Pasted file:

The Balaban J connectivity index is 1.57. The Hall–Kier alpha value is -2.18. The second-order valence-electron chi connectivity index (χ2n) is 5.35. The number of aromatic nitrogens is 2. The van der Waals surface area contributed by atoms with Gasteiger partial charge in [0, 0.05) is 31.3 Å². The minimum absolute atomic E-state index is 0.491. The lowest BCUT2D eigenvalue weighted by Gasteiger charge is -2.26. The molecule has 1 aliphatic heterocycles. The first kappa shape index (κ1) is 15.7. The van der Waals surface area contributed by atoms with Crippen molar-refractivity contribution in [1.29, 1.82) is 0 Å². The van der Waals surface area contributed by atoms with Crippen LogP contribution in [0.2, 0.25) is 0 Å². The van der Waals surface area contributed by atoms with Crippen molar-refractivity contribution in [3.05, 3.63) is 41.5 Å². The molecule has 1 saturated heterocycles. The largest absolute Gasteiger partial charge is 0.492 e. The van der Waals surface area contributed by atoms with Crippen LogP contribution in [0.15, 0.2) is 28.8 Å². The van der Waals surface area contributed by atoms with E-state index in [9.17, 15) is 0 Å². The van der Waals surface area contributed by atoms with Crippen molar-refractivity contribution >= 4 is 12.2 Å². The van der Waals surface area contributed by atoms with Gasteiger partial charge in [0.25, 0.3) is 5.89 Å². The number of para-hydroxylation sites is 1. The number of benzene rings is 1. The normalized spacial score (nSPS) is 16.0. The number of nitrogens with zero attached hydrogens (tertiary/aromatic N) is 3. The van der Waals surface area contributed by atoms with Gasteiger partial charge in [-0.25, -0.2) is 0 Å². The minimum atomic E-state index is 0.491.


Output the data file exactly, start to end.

The Balaban J connectivity index is 1.57. The Hall–Kier alpha value is -2.18. The second-order valence-electron chi connectivity index (χ2n) is 5.35. The number of aromatic nitrogens is 2. The van der Waals surface area contributed by atoms with Gasteiger partial charge in [0, 0.05) is 31.3 Å². The minimum absolute atomic E-state index is 0.491. The lowest BCUT2D eigenvalue weighted by Gasteiger charge is -2.26. The molecule has 1 aliphatic heterocycles. The first kappa shape index (κ1) is 15.7. The van der Waals surface area contributed by atoms with Crippen molar-refractivity contribution in [1.29, 1.82) is 0 Å². The van der Waals surface area contributed by atoms with Crippen LogP contribution in [0.2, 0.25) is 0 Å². The van der Waals surface area contributed by atoms with Crippen molar-refractivity contribution in [3.05, 3.63) is 41.5 Å². The molecule has 1 saturated heterocycles. The largest absolute Gasteiger partial charge is 0.492 e. The van der Waals surface area contributed by atoms with Crippen LogP contribution in [0.15, 0.2) is 28.8 Å². The van der Waals surface area contributed by atoms with E-state index in [9.17, 15) is 0 Å². The van der Waals surface area contributed by atoms with Crippen molar-refractivity contribution >= 4 is 12.2 Å². The van der Waals surface area contributed by atoms with Gasteiger partial charge in [0.25, 0.3) is 5.89 Å². The number of para-hydroxylation sites is 1. The number of benzene rings is 1. The normalized spacial score (nSPS) is 16.0. The number of nitrogens with zero attached hydrogens (tertiary/aromatic N) is 3. The van der Waals surface area contributed by atoms with Gasteiger partial charge in [-0.25, -0.2) is 0 Å². The minimum atomic E-state index is 0.491.